Dana Spiegel, executive director of NYCwireless, is skeptical of the deal's impact, seeing it as little more than a public-relations move for both companies. Fon's network, he says, is "to be perfectly blunt, tiny" and predominantly residential, making it not particularly valuable in public places. Ms. Rees says Fon has 60,000 Foneros in the U.S., though she acknowledges that Fon may not have the visibility of, say, T-Mobile with its Starbucks locations. While she maintains Fon's footprint will be more effective over the long term, "over the short term we have to be strategic." An example of that strategy: a "Fonbucks" campaign in which Fon has given away free La Foneras to people living near coffee shops.
Mr. Spiegel calls Time Warner Cable's deal with Fon "a parasitic billing system … I'm paying the same amount of money for less service and Time Warner Cable is getting more money from what I've already paid for." His volunteer group's members create free hot spots in New York City parks and public spaces and help bring free wireless Net access to underserved communities. In his view, NYCwireless's approach is better: "Instead of taking a reduction in my value and handing it back to Time Warner, I'm taking that value and spreading it out among my local community."
Then there are efforts by cities and towns to offer cheap or free Wi-Fi. The most celebrated such efforts are taking shape in Philadelphia and San Francisco, but many other cities and towns are pursuing that goal, motivated by a desire to bridge the "digital divide" between rich and poor and eagerness to bill themselves as tech-friendly.
One thing Mr. Spiegel and Ms. Rees seem to agree on: It's too simplistic to see muni Wi-Fi as a threat to the aspirations of big ISPs and other wireless providers. Rather, muni Wi-Fi is likely to be complementary to such efforts. "What municipal offerings do is raise the baseline," Mr. Spiegel says, contending that such services will primarily convert those left behind today. "Today's baseline is dial-up. When municipal networks roll out, you'll see a move from dial-up" up to a new baseline.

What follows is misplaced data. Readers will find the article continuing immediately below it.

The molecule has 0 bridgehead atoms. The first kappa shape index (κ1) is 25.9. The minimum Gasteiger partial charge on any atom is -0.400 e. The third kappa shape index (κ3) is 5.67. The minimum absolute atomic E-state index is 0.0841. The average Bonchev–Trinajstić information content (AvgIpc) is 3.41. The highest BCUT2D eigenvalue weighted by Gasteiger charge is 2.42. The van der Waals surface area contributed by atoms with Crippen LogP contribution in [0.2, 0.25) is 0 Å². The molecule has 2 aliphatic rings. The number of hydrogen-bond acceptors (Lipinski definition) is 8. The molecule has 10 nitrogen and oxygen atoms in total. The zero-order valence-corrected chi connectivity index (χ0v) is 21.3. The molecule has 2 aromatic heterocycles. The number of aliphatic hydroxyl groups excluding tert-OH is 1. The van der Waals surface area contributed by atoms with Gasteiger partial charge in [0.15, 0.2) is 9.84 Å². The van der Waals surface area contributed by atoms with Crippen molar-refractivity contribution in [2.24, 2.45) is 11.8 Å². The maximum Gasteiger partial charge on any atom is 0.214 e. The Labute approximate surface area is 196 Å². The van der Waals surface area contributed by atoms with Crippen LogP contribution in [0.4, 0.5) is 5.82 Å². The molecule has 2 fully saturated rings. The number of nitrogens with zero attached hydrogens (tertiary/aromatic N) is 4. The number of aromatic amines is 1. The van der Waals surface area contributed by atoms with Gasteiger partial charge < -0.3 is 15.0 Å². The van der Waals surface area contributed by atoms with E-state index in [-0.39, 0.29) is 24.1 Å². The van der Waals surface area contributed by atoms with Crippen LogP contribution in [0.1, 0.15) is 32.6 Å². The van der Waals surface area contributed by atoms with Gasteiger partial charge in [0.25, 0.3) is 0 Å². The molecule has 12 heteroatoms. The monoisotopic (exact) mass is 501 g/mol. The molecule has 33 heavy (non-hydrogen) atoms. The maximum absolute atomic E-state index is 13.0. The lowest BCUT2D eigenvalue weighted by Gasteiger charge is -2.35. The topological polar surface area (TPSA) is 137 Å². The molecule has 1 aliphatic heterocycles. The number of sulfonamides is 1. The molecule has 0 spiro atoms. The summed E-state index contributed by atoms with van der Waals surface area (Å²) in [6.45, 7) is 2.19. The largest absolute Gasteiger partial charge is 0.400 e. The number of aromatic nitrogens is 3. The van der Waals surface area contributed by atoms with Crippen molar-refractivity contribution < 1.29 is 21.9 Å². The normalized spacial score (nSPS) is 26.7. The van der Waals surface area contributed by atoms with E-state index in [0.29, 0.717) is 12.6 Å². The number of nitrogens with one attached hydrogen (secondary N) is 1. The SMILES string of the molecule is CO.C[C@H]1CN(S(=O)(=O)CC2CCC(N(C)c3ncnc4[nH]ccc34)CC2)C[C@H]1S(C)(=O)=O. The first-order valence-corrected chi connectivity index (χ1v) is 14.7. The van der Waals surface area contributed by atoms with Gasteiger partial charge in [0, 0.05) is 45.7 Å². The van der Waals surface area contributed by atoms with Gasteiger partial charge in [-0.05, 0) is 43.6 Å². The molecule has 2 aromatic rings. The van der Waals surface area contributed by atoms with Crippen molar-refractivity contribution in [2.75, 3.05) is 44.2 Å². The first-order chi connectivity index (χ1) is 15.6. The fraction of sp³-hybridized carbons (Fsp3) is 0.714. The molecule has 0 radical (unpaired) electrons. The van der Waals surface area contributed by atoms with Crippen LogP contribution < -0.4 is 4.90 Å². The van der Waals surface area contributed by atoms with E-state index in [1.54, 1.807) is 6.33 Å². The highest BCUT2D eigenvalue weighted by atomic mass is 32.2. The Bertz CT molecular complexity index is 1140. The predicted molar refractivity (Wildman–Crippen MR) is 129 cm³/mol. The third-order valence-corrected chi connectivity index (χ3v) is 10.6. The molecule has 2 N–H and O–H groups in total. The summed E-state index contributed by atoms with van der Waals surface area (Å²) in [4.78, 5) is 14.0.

Established ISPs aren't sitting still, either -- they know perfectly well that the key problem with wireless today is you can't take your access with you, leaving on-the-go surfers to place their bets on which approach will yield the best coverage: an established network such as T-Mobile's, the spread of free hot spots, efforts by cities and towns, reciprocal networks such as Fon's, or the deployment of new technologies, such as the much-hyped WiMax, that could supplant Wi-Fi with much longer ranges and greater speeds.
Which will win? My guess is all of the above, and they'll be such overlap between the various flavors of wireless access that we'll largely stop thinking about it. Wireless will become something akin to cellular service, taken largely for granted with a bit of behind-the-scenes technological help. We'll spend most of our time hooked into our home network or other networks our ISP's struck interoperability deals with. Should such a network not be available, our devices will seek out free signals, or tell us additional access fees will apply.
What will we pay? That depends. Most of us, I bet, will pay about what we pay today, but we'll get much higher download and upload speeds. But those of us who either don't want or don't need such bells and whistles will do just fine with free access provided by cities -- or ad-supported access from businesses.
"When first introduced, [air-conditioning] was a luxury item," Mr. Spiegel notes. "Stores that installed it saw a benefit. As it became more available, more and more stores added it and it became more of a cost of doing business."
So it will be with wireless. And as with air-conditioning, we'll be startled to find ourselves going without now and again. We'll even feel nostalgic about it.